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3 Ways to Recruit Talent for a Hungry Startup Talented potential employees will have a host of questions about your startup's vision. Here's how to persuade them to get on board.

By Peter S. Cohan Edited by Dan Bova

Opinions expressed by Entrepreneur contributors are their own.


In his book Hungry Start-up Strategy (Berrett-Koehler, 2012), management consultant and venture capitalist Peter S. Cohan explains how to create new game-changing ventures with even limited resources. In this edited excerpt, he describes ways to attract the right people to your startup.

Startups are born hungry. Their demand for money exceeds their supply. So they need a different currency -- a powerful emotional magnet that draws in talent.

Why would anyone go to work for a startup? The hours are sure to be longer than they would be at a more established company, and the pay is likely to be lower as cash will be in short supply.

The simple answer is that some talented people are able to defer short-term economic gain in exchange for meaningful work with the possibility of a longer-term payoff. Of course, this puts entrepreneurs in the difficult position of persuading talented people that they should stop whatever they are doing and work for them instead. Entrepreneurs must also persuade capital providers to part with their cash to invest in their start-ups.

To recruit talented employees, entrepreneurs must mint emotional currency by way of three hungry start-up goals. These three goals answer the basic questions a talented potential employee might have before going to work for your start-up.

Related: Serial Entrepreneur Gurbaksh Chahal on Building an A-List Team

1. Have a clear and compelling mission.
The mission is the entrepreneur's most compelling case for why the startup is going to achieve greatness. At the core of this case is a passionately held belief that what the start-up aspires to do is important. As we'll see, that passion might come from the desire to make the world a better place, the excitement that comes from being certain that the start-up could capture a great economic opportunity that nobody else has seen, or the simple desire to solve a problem that perplexes the founder.

2. Be able to articulate the startup's long-term goals.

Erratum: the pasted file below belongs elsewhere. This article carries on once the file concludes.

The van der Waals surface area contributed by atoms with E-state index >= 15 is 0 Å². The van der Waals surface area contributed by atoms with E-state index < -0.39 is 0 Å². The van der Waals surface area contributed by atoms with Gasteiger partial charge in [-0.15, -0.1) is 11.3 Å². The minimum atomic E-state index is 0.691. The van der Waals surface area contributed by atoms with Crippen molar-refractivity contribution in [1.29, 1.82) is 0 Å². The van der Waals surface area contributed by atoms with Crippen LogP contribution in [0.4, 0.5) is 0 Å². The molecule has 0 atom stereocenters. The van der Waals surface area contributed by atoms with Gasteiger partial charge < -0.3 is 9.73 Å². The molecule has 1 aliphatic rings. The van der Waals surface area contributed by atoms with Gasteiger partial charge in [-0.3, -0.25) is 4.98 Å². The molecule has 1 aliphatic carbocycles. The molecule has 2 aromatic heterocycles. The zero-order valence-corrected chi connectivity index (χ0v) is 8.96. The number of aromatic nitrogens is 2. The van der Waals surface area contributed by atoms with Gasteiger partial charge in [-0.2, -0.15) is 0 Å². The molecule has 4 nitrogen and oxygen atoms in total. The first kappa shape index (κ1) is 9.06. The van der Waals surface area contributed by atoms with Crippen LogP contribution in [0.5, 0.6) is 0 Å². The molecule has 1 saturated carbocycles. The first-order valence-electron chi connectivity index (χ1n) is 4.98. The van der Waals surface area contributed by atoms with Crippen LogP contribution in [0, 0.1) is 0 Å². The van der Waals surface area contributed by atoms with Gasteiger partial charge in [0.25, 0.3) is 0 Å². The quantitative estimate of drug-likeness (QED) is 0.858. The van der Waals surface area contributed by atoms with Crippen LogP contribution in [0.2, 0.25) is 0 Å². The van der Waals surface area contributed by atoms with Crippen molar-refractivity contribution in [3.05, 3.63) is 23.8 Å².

How will an employee get a return on the stock they receive in exchange for giving up their life to your startup over the next five years? Long-term goals describe a tangible way that the entrepreneur will measure the venture's success, say, five years into the future. Long-term goals include being the leader in an important new market, becoming a big public company, being acquired by a bigger company, or remaining permanently private and independent.

Related: How to Build a Brilliant Team

3. Create short-term goals as a series of 'real options.'
Short-term goals are specific milestones that the entrepreneur sets over a period of months, and the idea of real options means that each short-term goal is a frugal experiment. Setting good short-term goals reflects how effective the CEO is at getting stuff done. Many of the startup founder I meet tend to view these short-term goals as a sequence of go/no-go decisions. For example, the first short-term goal might be to figure out the startup's business model, the next might be to get customers to use or pay for the product, and the third to expand success from one market to five around the world. If the entrepreneur can figure out, say, the first goal -- that is, the start-up's business model -- then she continues on to the second one. Otherwise, she shutters the venture.

Related: Steve Jobs's Tips for Hiring Your A-Team

Peter S. Cohan

President of Peter S. Cohan & Associates

Peter Cohan is president of Peter S. Cohan & Associates, a management consulting and venture capital firm. He is the author of Hungry Start-up Strategy (Berrett-Koehler, 2012) and a full-time visiting lecturer in strategy at Babson College in Wellesley, Mass.

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